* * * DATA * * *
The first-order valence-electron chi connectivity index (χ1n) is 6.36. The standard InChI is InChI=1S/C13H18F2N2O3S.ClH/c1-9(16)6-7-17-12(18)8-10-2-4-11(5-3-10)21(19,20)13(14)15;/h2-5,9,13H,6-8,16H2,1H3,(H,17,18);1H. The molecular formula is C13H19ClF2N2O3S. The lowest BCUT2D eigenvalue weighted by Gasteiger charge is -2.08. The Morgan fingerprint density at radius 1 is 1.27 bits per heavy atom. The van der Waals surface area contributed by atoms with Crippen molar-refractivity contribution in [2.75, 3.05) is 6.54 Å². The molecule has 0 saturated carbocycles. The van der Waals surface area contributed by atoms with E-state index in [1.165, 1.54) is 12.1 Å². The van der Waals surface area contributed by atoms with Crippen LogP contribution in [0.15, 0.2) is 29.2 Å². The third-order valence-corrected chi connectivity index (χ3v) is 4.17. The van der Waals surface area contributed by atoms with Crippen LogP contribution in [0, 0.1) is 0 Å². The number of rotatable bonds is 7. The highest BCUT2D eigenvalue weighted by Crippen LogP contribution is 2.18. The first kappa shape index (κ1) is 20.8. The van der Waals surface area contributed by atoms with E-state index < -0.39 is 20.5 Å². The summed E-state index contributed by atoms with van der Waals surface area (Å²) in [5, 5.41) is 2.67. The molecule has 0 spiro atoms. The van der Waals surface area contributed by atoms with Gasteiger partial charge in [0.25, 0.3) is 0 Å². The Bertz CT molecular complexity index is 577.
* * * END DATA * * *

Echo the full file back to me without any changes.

The first-order valence-electron chi connectivity index (χ1n) is 6.36. The standard InChI is InChI=1S/C13H18F2N2O3S.ClH/c1-9(16)6-7-17-12(18)8-10-2-4-11(5-3-10)21(19,20)13(14)15;/h2-5,9,13H,6-8,16H2,1H3,(H,17,18);1H. The molecular formula is C13H19ClF2N2O3S. The lowest BCUT2D eigenvalue weighted by Gasteiger charge is -2.08. The Morgan fingerprint density at radius 1 is 1.27 bits per heavy atom. The van der Waals surface area contributed by atoms with Crippen molar-refractivity contribution in [2.75, 3.05) is 6.54 Å². The molecule has 0 saturated carbocycles. The van der Waals surface area contributed by atoms with E-state index in [1.165, 1.54) is 12.1 Å². The van der Waals surface area contributed by atoms with Crippen LogP contribution in [0.15, 0.2) is 29.2 Å². The third-order valence-corrected chi connectivity index (χ3v) is 4.17. The van der Waals surface area contributed by atoms with Crippen LogP contribution in [0, 0.1) is 0 Å². The number of rotatable bonds is 7. The highest BCUT2D eigenvalue weighted by Crippen LogP contribution is 2.18. The first kappa shape index (κ1) is 20.8. The van der Waals surface area contributed by atoms with E-state index < -0.39 is 20.5 Å². The summed E-state index contributed by atoms with van der Waals surface area (Å²) in [5, 5.41) is 2.67. The molecule has 0 spiro atoms. The van der Waals surface area contributed by atoms with Gasteiger partial charge in [0.25, 0.3) is 0 Å². The Bertz CT molecular complexity index is 577.